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Subscribe here: A spotlight on consumer contracts

In this fifth article of our Spotlight series on the DMCC Act, we provide an overview of some of the new consumer protection measures set out in Parts 3 and 4 of the DMCC Act.

1.    Unfair Trading Practices 

The unfair trading practices provisions are set out in Chapter 1 of Part 4 and Schedule 20 of the DMCC Act, with Schedule 20 providing a list of commercial practices that will always be considered unfair. These provisions largely restate existing law, specifically the offences contained in the Consumer Protection from Unfair Trading Regulations (CPRs). However, there are some new offences which hint at areas where we might see increased regulatory focus, such as the offence of omitting material information from an invitation to purchase, which looks at pre-contractual information provided by traders and has a more specific focus than the existing offence of misleading omissions under the CPRs.  

Alongside this, Section 242 provides a mechanism for legislators to tackle new unfair practices as and when they arise by leaving open the possibility of amending Schedule 20 to include additional banned practices. 

2.    Subscriptions

The DMCC Act introduces specific duties in relation to subscription contracts. The definition of a “subscription contract” is broad and explicitly includes free trial periods if the contract automatically extends after. However, certain contracts are excluded from the new provisions (e.g. contracts for the supply of electricity and gas).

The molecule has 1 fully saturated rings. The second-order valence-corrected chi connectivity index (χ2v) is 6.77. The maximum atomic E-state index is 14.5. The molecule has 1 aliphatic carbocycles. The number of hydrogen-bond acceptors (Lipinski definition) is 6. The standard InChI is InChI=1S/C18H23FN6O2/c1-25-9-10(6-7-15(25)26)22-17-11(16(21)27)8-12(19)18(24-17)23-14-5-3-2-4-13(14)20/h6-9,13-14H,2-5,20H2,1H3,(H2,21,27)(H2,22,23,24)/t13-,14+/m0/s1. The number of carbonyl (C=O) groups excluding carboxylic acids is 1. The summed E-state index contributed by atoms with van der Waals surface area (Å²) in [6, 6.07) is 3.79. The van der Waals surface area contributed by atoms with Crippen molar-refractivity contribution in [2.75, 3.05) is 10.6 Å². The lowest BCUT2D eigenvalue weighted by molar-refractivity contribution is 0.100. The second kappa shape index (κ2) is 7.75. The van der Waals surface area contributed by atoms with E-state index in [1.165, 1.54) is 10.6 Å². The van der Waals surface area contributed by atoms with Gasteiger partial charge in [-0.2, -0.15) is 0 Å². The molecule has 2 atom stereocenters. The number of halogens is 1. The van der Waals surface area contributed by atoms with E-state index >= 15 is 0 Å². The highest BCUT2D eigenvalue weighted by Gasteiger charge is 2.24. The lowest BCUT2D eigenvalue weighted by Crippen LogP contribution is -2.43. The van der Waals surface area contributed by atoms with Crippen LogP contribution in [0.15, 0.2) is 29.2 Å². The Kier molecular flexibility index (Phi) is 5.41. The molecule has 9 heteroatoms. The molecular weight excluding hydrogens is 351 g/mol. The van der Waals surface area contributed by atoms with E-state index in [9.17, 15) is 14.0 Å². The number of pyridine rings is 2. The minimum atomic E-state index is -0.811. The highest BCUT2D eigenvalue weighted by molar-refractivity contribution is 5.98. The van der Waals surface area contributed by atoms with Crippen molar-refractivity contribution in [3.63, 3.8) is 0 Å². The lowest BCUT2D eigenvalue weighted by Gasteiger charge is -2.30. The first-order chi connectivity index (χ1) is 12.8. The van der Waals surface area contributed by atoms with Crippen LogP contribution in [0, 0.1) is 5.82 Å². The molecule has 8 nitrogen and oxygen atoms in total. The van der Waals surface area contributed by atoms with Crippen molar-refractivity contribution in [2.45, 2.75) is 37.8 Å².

• Pre-contractual Information: In addition to the pre-contractual information that traders must already provide to consumers under the Consumer Contracts Regulations 2013 (CCRs), traders that offer subscription contracts will need to provide further “key-contract information” and separately, “full pre-contract information” as close in time to entering into the contract as practicable. Importantly, there are strict requirements on how and when this information must be provided. For example, the ‘key pre-contractual information’ must be provided separately from any other information. There are additional requirements depending on whether the contract is entered into in person, online or remotely. Traders will therefore need to make changes to their customer journeys to comply with these requirements.
  • Reminders: The Act formally introduces a duty on traders to send reminders to consumers before a subscription contract auto-renews, to reduce the number of inactive subscriptions. Initial drafts of this legislation required this information to be given separately to other information, but the final requirement is to ensure that the reminder notice is more prominent than other information included in the communication, such as marketing information. 
  • Arrangements to end the contract: Traders must provide a straightforward way for consumers to terminate the subscription contract to prevent auto-renewal. Where a subscription contract is entered into online, traders must also provide a method for cancelling this contract online. 
  • End of contract notice: If a consumer has ended a subscription contract, the trader must acknowledge this in a notice containing certain specified information.